I also have to thank Ben Welnak, of Twenty2 Cycles, for keeping me in line before the race. And by in line, I mean not riding my bike for an absurd amount of hours before a solo. Here's how it started and it ended with him saying something about how I would drive a coach nuts with how I train. I'm still not sure what he's talking about :). Thanks to Ben putting up with my shenanigans, I think this is the first race in the last two seasons that I've tapered properly for.

Ben checking in before the race. Coincidentally, I was on my way to an "easy" ride so I pulled a U-turn and went back home like a good boy.

The 24 Hours in the Enchanted Forest race started at noon on Saturday, June 16, and went to noon on Sunday. The course was 99% glorious singletrack with 1100 feet of climbing per 16 mile lap in McGaffey, NM, a 9 hour drive from Denver. It sits at around 8,000 feet in a desert climate and was 95 degrees the day of the race.

Speaking of ADHD...
Thankfully, for once, there was no Le Mans start. My wish had come true, no looking like a bunch of tools running like we're dancing on hot coals to our bikes in carbon fiber soles. The race was underway and luckily the start was uneventful and I was finally riding my bike. Hallelujah! I can't explain how difficult it is to taper correctly by riding much less and allowing recovery to set in which also means to allow ADHD to kick my ass. No joke, cycling is my Ritalin and when I don't ride, my ADHD is through the roof like you would not believe. Thing is, I don't think people really notice because my ADHD is heavily regulated not by medication, but by cycling.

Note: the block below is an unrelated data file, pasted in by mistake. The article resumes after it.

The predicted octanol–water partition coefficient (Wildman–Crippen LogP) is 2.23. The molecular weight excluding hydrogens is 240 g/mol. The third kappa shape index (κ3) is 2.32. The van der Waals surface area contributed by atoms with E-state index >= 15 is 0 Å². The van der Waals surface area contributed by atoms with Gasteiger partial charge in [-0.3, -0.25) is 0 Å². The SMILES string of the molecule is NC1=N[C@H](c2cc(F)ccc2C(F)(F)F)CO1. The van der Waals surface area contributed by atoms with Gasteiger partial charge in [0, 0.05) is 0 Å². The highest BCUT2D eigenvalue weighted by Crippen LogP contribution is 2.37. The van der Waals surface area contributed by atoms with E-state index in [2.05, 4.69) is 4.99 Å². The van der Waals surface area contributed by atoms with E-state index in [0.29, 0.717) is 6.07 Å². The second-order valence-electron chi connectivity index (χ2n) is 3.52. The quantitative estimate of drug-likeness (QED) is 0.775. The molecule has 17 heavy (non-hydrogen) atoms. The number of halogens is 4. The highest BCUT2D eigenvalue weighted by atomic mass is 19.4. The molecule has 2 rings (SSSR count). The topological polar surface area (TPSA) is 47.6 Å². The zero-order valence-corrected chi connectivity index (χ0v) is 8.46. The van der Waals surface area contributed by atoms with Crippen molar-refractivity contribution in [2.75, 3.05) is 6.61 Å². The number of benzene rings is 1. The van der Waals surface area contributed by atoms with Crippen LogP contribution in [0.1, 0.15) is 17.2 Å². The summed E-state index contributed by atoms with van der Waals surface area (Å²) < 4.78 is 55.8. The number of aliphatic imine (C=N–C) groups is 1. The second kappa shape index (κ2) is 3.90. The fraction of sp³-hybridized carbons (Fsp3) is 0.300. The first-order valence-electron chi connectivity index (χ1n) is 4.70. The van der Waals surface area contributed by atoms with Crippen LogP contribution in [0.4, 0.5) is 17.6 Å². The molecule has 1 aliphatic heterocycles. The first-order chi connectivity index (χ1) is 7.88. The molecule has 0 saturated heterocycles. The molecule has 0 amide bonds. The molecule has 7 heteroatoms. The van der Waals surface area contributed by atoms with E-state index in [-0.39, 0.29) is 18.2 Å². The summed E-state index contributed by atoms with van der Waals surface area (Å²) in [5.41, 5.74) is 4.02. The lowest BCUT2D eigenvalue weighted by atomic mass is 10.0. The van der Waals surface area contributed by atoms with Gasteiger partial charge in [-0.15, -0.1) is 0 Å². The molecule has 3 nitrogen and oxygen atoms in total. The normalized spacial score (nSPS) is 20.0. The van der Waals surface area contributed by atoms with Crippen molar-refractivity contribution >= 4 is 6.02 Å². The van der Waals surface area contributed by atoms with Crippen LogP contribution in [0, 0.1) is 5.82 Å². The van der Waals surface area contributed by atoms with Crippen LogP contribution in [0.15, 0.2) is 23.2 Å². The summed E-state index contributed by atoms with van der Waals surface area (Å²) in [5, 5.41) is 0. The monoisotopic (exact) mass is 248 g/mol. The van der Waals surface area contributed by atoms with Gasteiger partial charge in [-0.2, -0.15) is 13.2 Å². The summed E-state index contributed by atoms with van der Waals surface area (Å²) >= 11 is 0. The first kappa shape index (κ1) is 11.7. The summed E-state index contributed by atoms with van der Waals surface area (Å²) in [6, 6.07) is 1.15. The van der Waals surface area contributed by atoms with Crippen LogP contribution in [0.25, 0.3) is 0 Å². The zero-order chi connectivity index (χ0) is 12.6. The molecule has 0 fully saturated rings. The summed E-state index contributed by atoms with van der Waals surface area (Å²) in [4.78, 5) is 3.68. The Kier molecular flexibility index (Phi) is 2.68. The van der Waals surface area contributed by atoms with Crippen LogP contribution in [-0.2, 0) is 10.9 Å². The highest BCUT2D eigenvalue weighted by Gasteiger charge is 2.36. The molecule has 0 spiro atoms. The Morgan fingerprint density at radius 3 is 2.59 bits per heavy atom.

Lap 1 was underway and I must have been super hyper because I was a Chatty Cathy towing another soloist from San Diego around on the first loop. I'd tell him, "ok, I need to shut up now so I can save my energy for the race." Things is, I just kept on talking and playing getting to know you. My legs were feeling just the same and rearing to go but I stayed close to my goal of settling into my 24 hour pace and remaining under a determined heart rate for once.

Lapping through for the second lap was just like every following lap with no support of any kind. The lap throughs consisted of wiping the chain, applying lube, and stocking up on nutrition and hydration. Despite not ever lingering in the pits I still seemed to have lost quite a bit of time there. Maybe around 45 minutes to an hour over the course of the race which is unacceptable, especially since Nationals will be held here next year. That number will need to be cut down to less than ten minutes by the help of support.

The next several day laps were more of the same. Sheer awesomeness. I was dialing in the course well and due to adequate rest, I had hero legs I've never had before. Hero legs that not only lasted throughout the day laps but took me 13+ hours into the race with not much but mild discomfort in my legs going into the witching hours. I was dialed. I hadn't had to reach for the iPod or caffeine until the 1am mark which I did because that was part of the plan. I went into the witching hours ready to cast a spell on them and cast a spell I did. I did suffer from sleep deprivation where I was blanking out a bit and seeing things, but that's expected and was very tolerable by dialing back a hair on the mean and ripping descents. Like usual, I had an incredible amount of inspiration going into this race (see the busy handlebar). Where riders will have sayings like "shut up legs" on their bar, I have numbers. I won't disclose what the numbers mean unless it's to a close friend, just know that there is a deep seated therapeutic rational which is like motivation on steroids. Nothing makes me ride harder when the going gets tough than those numbers and the picture of my badass pro brother playing basketball against Kobe to the left.